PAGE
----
The wide-ranging success story of the work is inseparably linked to the beginning of the Chinese Cultural Revolution in spring 1966, when at a stroke the political and cultural climate in the country was radicalised. At the instigation of Mao Zedong’s wife Jiang Qing, who was appointed to the newly founded Central Committee of the Cultural Revolution and entrusted with direct control over culture, the Rent Collection Courtyard was declared a compulsory model artwork for the orientation of visual artists. At the same time, however, there was criticism of the ensemble, since it did not fully accord with the newly formulated guidelines of art production – which expressly required a focus on positive role models and heroic characters. Thus in the subsequent years numerous variations of the sculptural group were produced and exhibited throughout the country, but with a drastically modified final sequence that was in line with the new ideological demands. It was accompanied by intensive political text production and propaganda.

Through richly illustrated catalogues, which were published in numerous languages and even in the West, the work was soon able to arouse interest outside China. Not least in Germany: there, in the context of the turmoil of 1968 and after, it was received as an outstanding example of authentic revolutionary art. There were repeated attempts to exhibit the work in the West. For example, Harald Szeemann, as curator of documenta 5, tried in 1972 to bring one of the sets of figures to Kassel, to show it to the international art world; but this proved impossible for political and financial reasons. Later, in 1999, together with the Chinese artist Cai Guo-Ciang, who lived in the USA, he planned to show the sculptural group at the Venice Biennale. When this plan also failed, Cai instead realised a work that referred back to the Rent Collection Courtyard, and with which he won the Golden Lion. This sparked a conflict in China over the copyright to the work, which became the starting point for a wide-ranging debate about the position of the artist and the freedom of art in contemporary China, and about the relationship of the Chinese and Western art worlds. Since then, the Rent Collection Courtyard has also inspired other young artists to produce new versions.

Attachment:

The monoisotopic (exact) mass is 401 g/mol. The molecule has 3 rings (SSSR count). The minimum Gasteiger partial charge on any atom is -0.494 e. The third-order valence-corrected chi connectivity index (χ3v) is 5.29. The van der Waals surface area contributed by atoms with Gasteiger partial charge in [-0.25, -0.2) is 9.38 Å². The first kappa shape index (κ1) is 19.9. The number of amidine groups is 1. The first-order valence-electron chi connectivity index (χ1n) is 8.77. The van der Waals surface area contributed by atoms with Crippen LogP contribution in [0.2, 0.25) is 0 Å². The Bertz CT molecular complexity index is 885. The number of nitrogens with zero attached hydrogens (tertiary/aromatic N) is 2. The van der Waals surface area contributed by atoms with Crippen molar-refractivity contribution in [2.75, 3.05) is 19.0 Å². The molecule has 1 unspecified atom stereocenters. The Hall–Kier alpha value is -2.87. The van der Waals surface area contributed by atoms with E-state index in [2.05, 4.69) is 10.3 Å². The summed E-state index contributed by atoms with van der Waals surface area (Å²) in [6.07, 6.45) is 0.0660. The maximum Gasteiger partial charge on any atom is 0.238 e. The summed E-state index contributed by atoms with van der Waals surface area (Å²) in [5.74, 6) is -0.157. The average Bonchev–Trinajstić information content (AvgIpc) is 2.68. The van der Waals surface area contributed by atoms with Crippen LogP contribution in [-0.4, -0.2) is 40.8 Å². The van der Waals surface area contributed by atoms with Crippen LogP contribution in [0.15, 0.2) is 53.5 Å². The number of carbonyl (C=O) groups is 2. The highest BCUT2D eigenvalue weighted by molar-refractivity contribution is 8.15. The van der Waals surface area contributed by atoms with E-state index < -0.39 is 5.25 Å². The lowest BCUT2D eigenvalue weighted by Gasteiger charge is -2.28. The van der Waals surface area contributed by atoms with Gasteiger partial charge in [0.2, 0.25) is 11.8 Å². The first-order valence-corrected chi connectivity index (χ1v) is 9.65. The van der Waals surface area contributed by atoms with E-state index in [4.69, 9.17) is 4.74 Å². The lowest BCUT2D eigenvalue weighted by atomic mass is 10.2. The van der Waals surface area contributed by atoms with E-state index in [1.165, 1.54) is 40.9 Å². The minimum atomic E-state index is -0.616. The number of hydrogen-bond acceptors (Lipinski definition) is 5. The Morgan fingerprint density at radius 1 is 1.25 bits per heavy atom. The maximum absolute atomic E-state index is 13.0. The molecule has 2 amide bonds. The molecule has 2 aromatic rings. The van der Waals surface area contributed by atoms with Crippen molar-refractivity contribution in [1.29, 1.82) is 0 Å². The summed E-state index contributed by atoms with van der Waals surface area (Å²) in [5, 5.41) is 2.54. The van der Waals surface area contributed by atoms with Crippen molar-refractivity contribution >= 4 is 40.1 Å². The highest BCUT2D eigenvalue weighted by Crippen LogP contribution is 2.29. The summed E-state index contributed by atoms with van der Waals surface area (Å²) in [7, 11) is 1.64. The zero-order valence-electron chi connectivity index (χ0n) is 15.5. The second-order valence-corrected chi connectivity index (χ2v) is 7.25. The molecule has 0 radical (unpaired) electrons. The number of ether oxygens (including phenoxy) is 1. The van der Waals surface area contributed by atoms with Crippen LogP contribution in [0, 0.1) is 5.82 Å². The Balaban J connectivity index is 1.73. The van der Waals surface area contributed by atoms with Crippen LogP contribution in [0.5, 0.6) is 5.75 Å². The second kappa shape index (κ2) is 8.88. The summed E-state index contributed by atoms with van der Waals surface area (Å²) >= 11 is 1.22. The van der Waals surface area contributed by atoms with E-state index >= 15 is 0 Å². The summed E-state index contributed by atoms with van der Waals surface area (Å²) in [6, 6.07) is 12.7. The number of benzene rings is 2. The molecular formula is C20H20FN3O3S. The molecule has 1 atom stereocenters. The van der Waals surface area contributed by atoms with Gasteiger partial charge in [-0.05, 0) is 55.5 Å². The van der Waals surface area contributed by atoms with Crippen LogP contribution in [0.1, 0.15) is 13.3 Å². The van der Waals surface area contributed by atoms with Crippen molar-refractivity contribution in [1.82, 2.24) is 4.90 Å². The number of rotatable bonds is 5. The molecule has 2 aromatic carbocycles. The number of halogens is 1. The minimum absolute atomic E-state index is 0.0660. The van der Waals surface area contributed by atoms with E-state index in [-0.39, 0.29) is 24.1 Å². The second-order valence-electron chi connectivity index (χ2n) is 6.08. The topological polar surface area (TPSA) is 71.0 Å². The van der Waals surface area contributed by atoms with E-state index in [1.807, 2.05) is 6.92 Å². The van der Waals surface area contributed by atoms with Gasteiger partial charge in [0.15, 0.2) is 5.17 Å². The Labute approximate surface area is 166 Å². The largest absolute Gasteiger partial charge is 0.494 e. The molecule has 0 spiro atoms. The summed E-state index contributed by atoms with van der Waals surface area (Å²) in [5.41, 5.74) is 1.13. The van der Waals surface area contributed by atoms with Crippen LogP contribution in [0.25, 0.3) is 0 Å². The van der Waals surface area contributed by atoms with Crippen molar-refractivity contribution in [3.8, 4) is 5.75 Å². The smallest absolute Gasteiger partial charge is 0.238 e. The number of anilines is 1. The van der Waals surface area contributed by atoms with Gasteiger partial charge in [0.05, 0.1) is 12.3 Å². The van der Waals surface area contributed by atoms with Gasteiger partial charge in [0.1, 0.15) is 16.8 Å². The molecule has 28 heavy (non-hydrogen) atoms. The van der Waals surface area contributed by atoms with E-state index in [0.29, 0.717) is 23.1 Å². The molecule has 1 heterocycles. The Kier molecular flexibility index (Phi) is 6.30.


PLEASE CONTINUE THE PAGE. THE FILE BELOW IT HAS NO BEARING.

The exhibition “Art for the Millions. 100 Sculptures from the Mao Era” focuses on a period in Chinese art that has so far received almost no critical examination, within or outside China. The importance of the visual art of the Mao era – and in particular the period of the Chinese Cultural Revolution – should not be underestimated. Its effect on the development of 20th-century Chinese art, as well as on our understanding of its significance, is enormous. With this in mind, the exhibition uses an outstanding work – and its eventful and moving history from 1965 to today – to open the discussion and to contribute to exploring this largely untreated topic.